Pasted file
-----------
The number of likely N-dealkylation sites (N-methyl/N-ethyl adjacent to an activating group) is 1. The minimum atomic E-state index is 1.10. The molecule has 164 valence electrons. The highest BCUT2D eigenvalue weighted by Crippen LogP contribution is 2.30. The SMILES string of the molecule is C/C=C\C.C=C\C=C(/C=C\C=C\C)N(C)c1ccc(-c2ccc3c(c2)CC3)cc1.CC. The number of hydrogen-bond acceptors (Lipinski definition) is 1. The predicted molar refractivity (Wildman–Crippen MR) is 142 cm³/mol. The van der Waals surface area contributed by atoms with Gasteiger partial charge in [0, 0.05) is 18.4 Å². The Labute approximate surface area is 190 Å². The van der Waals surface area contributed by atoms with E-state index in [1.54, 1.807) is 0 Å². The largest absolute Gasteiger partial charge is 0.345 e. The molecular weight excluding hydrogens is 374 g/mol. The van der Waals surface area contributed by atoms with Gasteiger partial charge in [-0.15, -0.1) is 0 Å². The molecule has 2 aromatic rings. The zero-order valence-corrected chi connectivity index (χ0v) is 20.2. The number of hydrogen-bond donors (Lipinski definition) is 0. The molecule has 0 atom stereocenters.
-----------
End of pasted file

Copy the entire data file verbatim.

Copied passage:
The number of likely N-dealkylation sites (N-methyl/N-ethyl adjacent to an activating group) is 1. The minimum atomic E-state index is 1.10. The molecule has 164 valence electrons. The highest BCUT2D eigenvalue weighted by Crippen LogP contribution is 2.30. The SMILES string of the molecule is C/C=C\C.C=C\C=C(/C=C\C=C\C)N(C)c1ccc(-c2ccc3c(c2)CC3)cc1.CC. The number of hydrogen-bond acceptors (Lipinski definition) is 1. The predicted molar refractivity (Wildman–Crippen MR) is 142 cm³/mol. The van der Waals surface area contributed by atoms with Gasteiger partial charge in [0, 0.05) is 18.4 Å². The Labute approximate surface area is 190 Å². The van der Waals surface area contributed by atoms with E-state index in [1.54, 1.807) is 0 Å². The largest absolute Gasteiger partial charge is 0.345 e. The molecular weight excluding hydrogens is 374 g/mol. The van der Waals surface area contributed by atoms with Gasteiger partial charge in [-0.15, -0.1) is 0 Å². The molecule has 2 aromatic rings. The zero-order valence-corrected chi connectivity index (χ0v) is 20.2. The number of hydrogen-bond donors (Lipinski definition) is 0. The molecule has 0 atom stereocenters.